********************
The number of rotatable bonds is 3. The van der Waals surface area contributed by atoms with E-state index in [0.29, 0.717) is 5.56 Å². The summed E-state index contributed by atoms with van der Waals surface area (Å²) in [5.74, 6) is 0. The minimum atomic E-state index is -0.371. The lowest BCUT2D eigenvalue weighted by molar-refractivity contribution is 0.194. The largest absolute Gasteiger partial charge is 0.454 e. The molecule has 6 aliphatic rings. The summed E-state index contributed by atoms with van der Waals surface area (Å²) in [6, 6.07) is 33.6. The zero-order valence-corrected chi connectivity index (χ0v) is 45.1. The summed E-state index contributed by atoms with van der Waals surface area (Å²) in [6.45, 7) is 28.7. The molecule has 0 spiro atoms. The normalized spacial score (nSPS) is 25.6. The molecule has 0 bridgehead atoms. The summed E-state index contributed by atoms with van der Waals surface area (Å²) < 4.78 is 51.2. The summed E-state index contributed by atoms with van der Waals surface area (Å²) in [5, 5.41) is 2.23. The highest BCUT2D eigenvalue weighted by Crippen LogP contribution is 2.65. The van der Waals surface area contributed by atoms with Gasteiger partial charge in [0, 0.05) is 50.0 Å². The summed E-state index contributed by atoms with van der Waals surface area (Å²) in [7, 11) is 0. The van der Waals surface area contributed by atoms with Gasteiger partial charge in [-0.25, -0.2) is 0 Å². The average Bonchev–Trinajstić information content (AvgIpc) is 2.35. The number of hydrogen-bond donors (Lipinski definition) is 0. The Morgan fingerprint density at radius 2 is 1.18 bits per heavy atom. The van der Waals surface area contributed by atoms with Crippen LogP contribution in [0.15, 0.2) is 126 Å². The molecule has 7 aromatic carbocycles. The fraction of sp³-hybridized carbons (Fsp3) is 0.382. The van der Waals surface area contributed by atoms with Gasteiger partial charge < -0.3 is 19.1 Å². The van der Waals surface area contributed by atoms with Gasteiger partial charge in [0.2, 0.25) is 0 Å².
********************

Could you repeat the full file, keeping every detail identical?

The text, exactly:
The number of rotatable bonds is 3. The van der Waals surface area contributed by atoms with E-state index in [0.29, 0.717) is 5.56 Å². The summed E-state index contributed by atoms with van der Waals surface area (Å²) in [5.74, 6) is 0. The minimum atomic E-state index is -0.371. The lowest BCUT2D eigenvalue weighted by molar-refractivity contribution is 0.194. The largest absolute Gasteiger partial charge is 0.454 e. The molecule has 6 aliphatic rings. The summed E-state index contributed by atoms with van der Waals surface area (Å²) in [6, 6.07) is 33.6. The zero-order valence-corrected chi connectivity index (χ0v) is 45.1. The summed E-state index contributed by atoms with van der Waals surface area (Å²) in [6.45, 7) is 28.7. The molecule has 0 spiro atoms. The normalized spacial score (nSPS) is 25.6. The molecule has 0 bridgehead atoms. The summed E-state index contributed by atoms with van der Waals surface area (Å²) < 4.78 is 51.2. The summed E-state index contributed by atoms with van der Waals surface area (Å²) in [5, 5.41) is 2.23. The highest BCUT2D eigenvalue weighted by Crippen LogP contribution is 2.65. The van der Waals surface area contributed by atoms with Gasteiger partial charge in [0, 0.05) is 50.0 Å². The summed E-state index contributed by atoms with van der Waals surface area (Å²) in [7, 11) is 0. The van der Waals surface area contributed by atoms with Gasteiger partial charge in [-0.25, -0.2) is 0 Å². The average Bonchev–Trinajstić information content (AvgIpc) is 2.35. The number of hydrogen-bond donors (Lipinski definition) is 0. The Morgan fingerprint density at radius 2 is 1.18 bits per heavy atom. The van der Waals surface area contributed by atoms with Crippen LogP contribution in [0.15, 0.2) is 126 Å². The molecule has 7 aromatic carbocycles. The fraction of sp³-hybridized carbons (Fsp3) is 0.382. The van der Waals surface area contributed by atoms with Gasteiger partial charge < -0.3 is 19.1 Å². The van der Waals surface area contributed by atoms with Gasteiger partial charge in [0.2, 0.25) is 0 Å².